There are a few game shows that are so much more than mere trivia challenges. They’re institutions. Spinning and buzzing and gonging in households everywhere. Shows like Jeopardy! and Wheel of Fortune have enjoyed long runs, beginning back in the 1970’s. Then there are the shows that aren’t as well-received. Be it issues with the host, the quality, or the concept, more are apt to fail than they are to succeed.
Usually, the problem just boils down to a really dumb idea in the first place. As such, these are the game shows that didn’t meet America’s impossibly high quiz show standards. May they burn in Hell for it.
When I think of Pictionary, the last thing I think about is Burt Reynolds. But all that proves is that I don’t think about Burt Reynolds as often as Burt Reynolds does. Win, Lose or Draw was a Burt Reynolds-produced “game” show that he used as an excuse to show off his Florida ranch, horses and wife. Who would think that the man who once slapped a reporter for having not seen The Longest Yard would be so vain? He’s clearly also a man of the people, having invited residents of his town (possibly at slap-point?) to come watch him pout about being so bad at Pictionary.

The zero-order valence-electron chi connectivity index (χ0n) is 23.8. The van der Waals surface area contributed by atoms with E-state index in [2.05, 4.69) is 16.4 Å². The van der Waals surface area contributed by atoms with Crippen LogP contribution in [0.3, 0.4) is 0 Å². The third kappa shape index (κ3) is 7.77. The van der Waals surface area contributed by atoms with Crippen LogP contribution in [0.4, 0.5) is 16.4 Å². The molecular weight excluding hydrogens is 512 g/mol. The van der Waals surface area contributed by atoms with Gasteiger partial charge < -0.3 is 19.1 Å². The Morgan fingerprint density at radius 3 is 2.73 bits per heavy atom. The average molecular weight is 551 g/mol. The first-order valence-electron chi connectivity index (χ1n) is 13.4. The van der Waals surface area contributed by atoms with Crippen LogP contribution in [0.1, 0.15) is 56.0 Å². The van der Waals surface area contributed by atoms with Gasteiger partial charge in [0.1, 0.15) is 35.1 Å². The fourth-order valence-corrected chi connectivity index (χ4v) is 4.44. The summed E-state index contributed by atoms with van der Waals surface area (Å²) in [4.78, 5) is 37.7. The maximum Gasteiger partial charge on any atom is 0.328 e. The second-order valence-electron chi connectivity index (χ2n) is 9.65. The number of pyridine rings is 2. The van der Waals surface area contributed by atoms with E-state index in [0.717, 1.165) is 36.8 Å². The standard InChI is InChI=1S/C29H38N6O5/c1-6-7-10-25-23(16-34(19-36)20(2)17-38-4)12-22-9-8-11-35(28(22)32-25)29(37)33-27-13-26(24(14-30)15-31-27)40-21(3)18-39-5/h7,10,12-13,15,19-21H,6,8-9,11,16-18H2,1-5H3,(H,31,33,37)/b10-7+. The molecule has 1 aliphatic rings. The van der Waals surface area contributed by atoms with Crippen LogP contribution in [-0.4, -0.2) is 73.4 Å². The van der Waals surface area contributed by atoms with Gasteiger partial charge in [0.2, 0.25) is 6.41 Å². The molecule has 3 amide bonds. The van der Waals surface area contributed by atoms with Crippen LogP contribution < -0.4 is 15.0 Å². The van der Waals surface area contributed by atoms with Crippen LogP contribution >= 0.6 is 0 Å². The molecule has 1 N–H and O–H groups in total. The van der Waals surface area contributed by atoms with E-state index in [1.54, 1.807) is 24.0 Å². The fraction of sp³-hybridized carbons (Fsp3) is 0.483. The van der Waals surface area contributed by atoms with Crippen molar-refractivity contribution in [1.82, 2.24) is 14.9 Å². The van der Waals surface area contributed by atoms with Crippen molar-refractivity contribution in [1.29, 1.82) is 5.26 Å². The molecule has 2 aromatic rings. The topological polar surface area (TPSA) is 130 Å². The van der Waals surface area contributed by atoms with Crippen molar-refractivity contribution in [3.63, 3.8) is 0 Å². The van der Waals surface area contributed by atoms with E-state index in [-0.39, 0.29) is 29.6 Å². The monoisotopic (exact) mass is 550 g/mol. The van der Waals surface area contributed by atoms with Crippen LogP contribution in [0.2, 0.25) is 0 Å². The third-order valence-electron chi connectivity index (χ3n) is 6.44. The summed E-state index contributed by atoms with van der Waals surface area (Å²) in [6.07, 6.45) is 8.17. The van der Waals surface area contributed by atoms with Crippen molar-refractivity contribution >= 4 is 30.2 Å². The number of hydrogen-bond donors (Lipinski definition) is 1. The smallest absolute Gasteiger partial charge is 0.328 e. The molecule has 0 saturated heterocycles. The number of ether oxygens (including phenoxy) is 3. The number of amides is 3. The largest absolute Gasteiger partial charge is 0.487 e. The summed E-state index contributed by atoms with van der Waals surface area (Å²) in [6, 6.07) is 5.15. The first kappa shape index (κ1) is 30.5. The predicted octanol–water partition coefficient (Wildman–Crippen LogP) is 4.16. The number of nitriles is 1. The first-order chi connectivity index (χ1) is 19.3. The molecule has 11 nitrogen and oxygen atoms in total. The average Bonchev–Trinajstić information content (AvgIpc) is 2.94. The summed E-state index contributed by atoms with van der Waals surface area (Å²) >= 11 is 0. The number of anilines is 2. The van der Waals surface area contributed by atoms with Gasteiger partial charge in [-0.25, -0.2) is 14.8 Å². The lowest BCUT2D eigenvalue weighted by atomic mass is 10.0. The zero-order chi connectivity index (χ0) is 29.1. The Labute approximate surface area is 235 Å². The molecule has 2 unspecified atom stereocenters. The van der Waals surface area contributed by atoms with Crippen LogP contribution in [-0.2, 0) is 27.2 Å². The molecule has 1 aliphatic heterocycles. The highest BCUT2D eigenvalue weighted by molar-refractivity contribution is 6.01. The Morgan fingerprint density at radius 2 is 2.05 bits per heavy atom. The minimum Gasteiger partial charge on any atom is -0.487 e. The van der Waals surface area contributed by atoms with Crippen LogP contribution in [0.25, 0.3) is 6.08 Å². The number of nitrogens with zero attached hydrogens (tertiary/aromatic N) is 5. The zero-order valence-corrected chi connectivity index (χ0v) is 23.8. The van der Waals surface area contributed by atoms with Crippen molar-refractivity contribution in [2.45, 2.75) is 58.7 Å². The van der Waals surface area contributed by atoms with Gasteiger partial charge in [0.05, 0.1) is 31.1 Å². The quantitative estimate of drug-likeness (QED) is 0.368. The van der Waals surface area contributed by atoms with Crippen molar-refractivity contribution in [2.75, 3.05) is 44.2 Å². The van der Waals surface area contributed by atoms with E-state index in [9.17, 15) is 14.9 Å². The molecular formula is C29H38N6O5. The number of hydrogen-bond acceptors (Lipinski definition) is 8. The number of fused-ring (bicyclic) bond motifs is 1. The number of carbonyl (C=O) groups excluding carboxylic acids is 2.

Things really pick up when he frustratedly yells at his wife after his garbageman and a teenaged Jason Bateman can’t decipher his haphazard black-face scribble as meaning “gorilla.” This is remedied by his wife’s fearful gushing about how perfect he is (just not at Pictionary). If you’re open to a pointer, Burt, you already drew the Empire State Building. Just add a gorilla to that.
Going forward, I don’t want to see Burt Reynolds’ horses or the place where he has his orgasms.
The Meow-Mix Think Like A Cat Game Show sounds amazing. Not amazing in the sense that it sounds good. But more amazing in the fact that it pulls together only terrible ingredients and still somehow ended up on television. The premise is simpl(y retarded)e. Eight cats and their honors compete for a prize of $1 million. This is why India hates us. India hates us, right?
The cats race down tubes to an open can of cat food. The top three winners advance to the next round, Cat Jeopardy. One team is dismissed after this round, and the third demonstrates how well an owner knows their cat. The final round sees a cat surrounded by bags of dry food. The cat selects one and the owner selects another. If both contain the same symbol hidden inside, the duo wins $1 million. Like a cat needs that much money.
Celebrity judges include folks who love money like The Soprano’s Vincent Pastore. Hosted by Chuck Woolery.